What if, when you planned out a new hospital, you built the entire thing on Second Life first and let your staff explore and critique the design? That's just one of the many experiments executives at Palomar Pomerado Health have engaged in as they plan almost $1 billion in new construction.
Yesterday, I had the chance to discuss the project with PPH president and CEO Michael Covert, who came to HiMSS to tell a Cisco user's meeting about the system's IT plan. Working with Cisco, the health system has set up a virtual model of Palomar West, its planned 450-bed facility, which will be completed in 2011. Using avatars, visitors can walk through the whole facility, rather than being limited to small mock-ups or blueprints typical of the standard construction process.
Not only does the Second Life-based version of Palomar West duplicate the building's layout, it's also demonstrating key technical features of the new facility, including a nifty new 3-D holographic medical imaging system, RFID-based systems that guide visitors through the facility and a network that links up, not only data systems, but also clinical systems, communication infrastructure and even facilities functions like ventilation, air conditioning, security and signage.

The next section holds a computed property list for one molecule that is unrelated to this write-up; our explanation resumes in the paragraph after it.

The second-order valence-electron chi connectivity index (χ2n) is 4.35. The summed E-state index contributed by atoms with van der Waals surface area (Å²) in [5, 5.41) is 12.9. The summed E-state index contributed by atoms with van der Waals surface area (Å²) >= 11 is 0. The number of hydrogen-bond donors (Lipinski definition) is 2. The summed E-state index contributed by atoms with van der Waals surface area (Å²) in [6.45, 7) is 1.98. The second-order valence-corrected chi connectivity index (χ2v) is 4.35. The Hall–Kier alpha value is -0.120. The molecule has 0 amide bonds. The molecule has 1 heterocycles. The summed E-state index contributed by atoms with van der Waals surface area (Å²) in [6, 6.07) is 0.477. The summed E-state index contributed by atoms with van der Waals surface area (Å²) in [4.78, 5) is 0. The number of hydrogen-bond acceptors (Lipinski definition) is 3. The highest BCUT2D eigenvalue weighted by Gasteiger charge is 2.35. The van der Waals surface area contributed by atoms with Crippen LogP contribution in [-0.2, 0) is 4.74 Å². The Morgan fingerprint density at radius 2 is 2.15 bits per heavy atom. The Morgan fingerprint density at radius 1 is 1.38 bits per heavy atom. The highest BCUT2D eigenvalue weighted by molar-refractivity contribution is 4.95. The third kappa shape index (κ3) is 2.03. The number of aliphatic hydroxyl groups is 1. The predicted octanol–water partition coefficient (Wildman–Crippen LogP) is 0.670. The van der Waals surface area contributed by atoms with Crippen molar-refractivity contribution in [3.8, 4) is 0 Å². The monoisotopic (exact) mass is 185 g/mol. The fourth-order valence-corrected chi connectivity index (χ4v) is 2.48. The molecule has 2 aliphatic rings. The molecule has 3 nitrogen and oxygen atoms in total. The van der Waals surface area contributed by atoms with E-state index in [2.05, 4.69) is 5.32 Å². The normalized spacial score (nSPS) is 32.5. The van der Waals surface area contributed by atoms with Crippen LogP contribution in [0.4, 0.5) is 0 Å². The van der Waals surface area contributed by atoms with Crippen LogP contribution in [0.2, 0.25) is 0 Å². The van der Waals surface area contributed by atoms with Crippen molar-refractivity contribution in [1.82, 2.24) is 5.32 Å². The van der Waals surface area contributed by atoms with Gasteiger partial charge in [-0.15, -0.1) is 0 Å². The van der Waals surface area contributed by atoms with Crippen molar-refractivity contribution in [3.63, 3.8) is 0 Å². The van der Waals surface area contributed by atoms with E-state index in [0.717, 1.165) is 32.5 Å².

Covert says he's tremendously excited by the opportunity to put the facility on Second Life, which will net him feedback not only from his patients, staff and clinicians, but also, he hopes, from the general public. "The real question is how to prepare for and plan for innovation [generally,]" Covert says. "One way was to create a virtual hospital, but that's just the beginning."
I don't know about you, but I find this quite exciting. I'm not sure whether walk-throughs in cyberspace will really be that much more effective a planning mechanism than building mock-ups of key areas like operating theaters. And doubtless, the project wasn't cheap (Covert has the advantage of spending cash generated by a government-backed bond issue.)
Still, I'm convinced something good can come out of this approach. It may actually teach us something about how to get stakeholders excited about IT. - Anne